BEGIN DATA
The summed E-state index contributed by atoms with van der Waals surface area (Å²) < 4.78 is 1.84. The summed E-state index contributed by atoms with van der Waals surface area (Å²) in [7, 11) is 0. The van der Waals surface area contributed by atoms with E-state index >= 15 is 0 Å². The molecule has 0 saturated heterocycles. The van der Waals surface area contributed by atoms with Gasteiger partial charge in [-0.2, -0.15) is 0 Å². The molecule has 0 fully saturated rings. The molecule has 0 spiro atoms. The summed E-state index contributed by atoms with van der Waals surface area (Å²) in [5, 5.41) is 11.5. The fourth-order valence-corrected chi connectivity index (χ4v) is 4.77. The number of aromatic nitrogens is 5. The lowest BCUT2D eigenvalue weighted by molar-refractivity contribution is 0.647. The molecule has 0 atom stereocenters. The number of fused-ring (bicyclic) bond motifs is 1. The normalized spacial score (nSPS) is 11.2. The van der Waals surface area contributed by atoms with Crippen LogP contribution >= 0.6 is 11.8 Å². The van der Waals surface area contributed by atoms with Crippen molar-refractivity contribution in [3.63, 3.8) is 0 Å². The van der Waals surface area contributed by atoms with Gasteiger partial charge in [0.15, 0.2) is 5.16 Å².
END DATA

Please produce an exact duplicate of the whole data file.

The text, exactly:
The summed E-state index contributed by atoms with van der Waals surface area (Å²) < 4.78 is 1.84. The summed E-state index contributed by atoms with van der Waals surface area (Å²) in [7, 11) is 0. The van der Waals surface area contributed by atoms with E-state index >= 15 is 0 Å². The molecule has 0 saturated heterocycles. The van der Waals surface area contributed by atoms with Gasteiger partial charge in [-0.2, -0.15) is 0 Å². The molecule has 0 fully saturated rings. The molecule has 0 spiro atoms. The summed E-state index contributed by atoms with van der Waals surface area (Å²) in [5, 5.41) is 11.5. The fourth-order valence-corrected chi connectivity index (χ4v) is 4.77. The number of aromatic nitrogens is 5. The lowest BCUT2D eigenvalue weighted by molar-refractivity contribution is 0.647. The molecule has 0 atom stereocenters. The number of fused-ring (bicyclic) bond motifs is 1. The normalized spacial score (nSPS) is 11.2. The van der Waals surface area contributed by atoms with Crippen LogP contribution >= 0.6 is 11.8 Å². The van der Waals surface area contributed by atoms with Crippen molar-refractivity contribution in [3.63, 3.8) is 0 Å². The van der Waals surface area contributed by atoms with Gasteiger partial charge in [0.15, 0.2) is 5.16 Å².